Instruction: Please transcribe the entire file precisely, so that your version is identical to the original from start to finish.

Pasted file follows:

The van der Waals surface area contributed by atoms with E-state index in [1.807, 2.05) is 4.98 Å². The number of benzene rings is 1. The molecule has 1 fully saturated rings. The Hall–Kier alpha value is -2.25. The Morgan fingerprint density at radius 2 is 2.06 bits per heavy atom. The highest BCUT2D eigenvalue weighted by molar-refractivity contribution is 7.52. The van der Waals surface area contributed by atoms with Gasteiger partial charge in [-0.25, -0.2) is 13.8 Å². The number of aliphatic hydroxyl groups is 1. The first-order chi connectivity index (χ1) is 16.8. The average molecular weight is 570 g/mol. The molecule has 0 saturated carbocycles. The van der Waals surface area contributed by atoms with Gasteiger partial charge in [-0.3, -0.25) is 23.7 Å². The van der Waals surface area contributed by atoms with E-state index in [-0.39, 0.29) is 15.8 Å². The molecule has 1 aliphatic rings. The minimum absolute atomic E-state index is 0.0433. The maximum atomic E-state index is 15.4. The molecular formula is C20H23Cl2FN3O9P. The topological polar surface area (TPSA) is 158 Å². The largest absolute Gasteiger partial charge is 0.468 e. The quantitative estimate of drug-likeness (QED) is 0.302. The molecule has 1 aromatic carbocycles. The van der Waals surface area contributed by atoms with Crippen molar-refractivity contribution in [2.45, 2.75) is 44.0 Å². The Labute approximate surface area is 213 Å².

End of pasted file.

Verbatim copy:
The van der Waals surface area contributed by atoms with E-state index in [1.807, 2.05) is 4.98 Å². The number of benzene rings is 1. The molecule has 1 fully saturated rings. The Hall–Kier alpha value is -2.25. The Morgan fingerprint density at radius 2 is 2.06 bits per heavy atom. The highest BCUT2D eigenvalue weighted by molar-refractivity contribution is 7.52. The van der Waals surface area contributed by atoms with Gasteiger partial charge in [-0.25, -0.2) is 13.8 Å². The number of aliphatic hydroxyl groups is 1. The first-order chi connectivity index (χ1) is 16.8. The average molecular weight is 570 g/mol. The molecule has 0 saturated carbocycles. The van der Waals surface area contributed by atoms with Gasteiger partial charge in [-0.3, -0.25) is 23.7 Å². The van der Waals surface area contributed by atoms with E-state index in [-0.39, 0.29) is 15.8 Å². The molecule has 1 aliphatic rings. The minimum absolute atomic E-state index is 0.0433. The maximum atomic E-state index is 15.4. The molecular formula is C20H23Cl2FN3O9P. The topological polar surface area (TPSA) is 158 Å². The largest absolute Gasteiger partial charge is 0.468 e. The quantitative estimate of drug-likeness (QED) is 0.302. The molecule has 1 aromatic carbocycles. The van der Waals surface area contributed by atoms with Crippen molar-refractivity contribution in [2.45, 2.75) is 44.0 Å². The Labute approximate surface area is 213 Å².